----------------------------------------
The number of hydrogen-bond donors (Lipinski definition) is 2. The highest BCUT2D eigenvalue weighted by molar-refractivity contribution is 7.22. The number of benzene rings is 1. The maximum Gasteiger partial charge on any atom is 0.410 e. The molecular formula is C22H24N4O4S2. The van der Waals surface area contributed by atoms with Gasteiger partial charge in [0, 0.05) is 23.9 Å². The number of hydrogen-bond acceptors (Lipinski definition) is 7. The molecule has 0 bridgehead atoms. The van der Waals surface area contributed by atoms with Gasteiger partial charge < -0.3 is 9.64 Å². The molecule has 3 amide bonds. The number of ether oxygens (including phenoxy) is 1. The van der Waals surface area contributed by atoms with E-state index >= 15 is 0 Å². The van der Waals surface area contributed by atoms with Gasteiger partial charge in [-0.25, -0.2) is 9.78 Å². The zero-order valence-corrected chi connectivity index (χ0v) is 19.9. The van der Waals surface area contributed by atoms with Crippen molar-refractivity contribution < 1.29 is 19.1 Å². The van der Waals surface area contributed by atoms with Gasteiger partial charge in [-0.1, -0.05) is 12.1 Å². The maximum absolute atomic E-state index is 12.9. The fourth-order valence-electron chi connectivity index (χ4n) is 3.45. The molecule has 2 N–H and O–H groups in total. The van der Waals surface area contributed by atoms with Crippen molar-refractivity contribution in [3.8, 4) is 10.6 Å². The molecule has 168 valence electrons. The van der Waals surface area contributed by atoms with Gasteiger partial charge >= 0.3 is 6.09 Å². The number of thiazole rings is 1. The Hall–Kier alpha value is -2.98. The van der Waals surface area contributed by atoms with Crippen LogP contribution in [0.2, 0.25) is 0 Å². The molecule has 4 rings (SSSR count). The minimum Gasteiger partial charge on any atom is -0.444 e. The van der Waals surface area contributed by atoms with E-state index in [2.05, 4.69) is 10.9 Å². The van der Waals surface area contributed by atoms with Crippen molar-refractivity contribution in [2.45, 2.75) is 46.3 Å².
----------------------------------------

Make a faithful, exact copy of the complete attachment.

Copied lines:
The number of hydrogen-bond donors (Lipinski definition) is 2. The highest BCUT2D eigenvalue weighted by molar-refractivity contribution is 7.22. The number of benzene rings is 1. The maximum Gasteiger partial charge on any atom is 0.410 e. The molecular formula is C22H24N4O4S2. The van der Waals surface area contributed by atoms with Gasteiger partial charge in [0, 0.05) is 23.9 Å². The number of hydrogen-bond acceptors (Lipinski definition) is 7. The molecule has 0 bridgehead atoms. The van der Waals surface area contributed by atoms with Gasteiger partial charge < -0.3 is 9.64 Å². The molecule has 3 amide bonds. The number of ether oxygens (including phenoxy) is 1. The van der Waals surface area contributed by atoms with E-state index >= 15 is 0 Å². The van der Waals surface area contributed by atoms with Gasteiger partial charge in [-0.25, -0.2) is 9.78 Å². The zero-order valence-corrected chi connectivity index (χ0v) is 19.9. The van der Waals surface area contributed by atoms with Crippen molar-refractivity contribution < 1.29 is 19.1 Å². The van der Waals surface area contributed by atoms with Gasteiger partial charge in [-0.1, -0.05) is 12.1 Å². The maximum absolute atomic E-state index is 12.9. The fourth-order valence-electron chi connectivity index (χ4n) is 3.45. The molecule has 2 N–H and O–H groups in total. The van der Waals surface area contributed by atoms with Crippen molar-refractivity contribution in [3.8, 4) is 10.6 Å². The molecule has 168 valence electrons. The van der Waals surface area contributed by atoms with Gasteiger partial charge >= 0.3 is 6.09 Å². The number of thiazole rings is 1. The Hall–Kier alpha value is -2.98. The van der Waals surface area contributed by atoms with Crippen LogP contribution in [0.2, 0.25) is 0 Å². The molecule has 4 rings (SSSR count). The minimum Gasteiger partial charge on any atom is -0.444 e. The van der Waals surface area contributed by atoms with E-state index in [2.05, 4.69) is 10.9 Å². The van der Waals surface area contributed by atoms with Crippen molar-refractivity contribution in [2.45, 2.75) is 46.3 Å².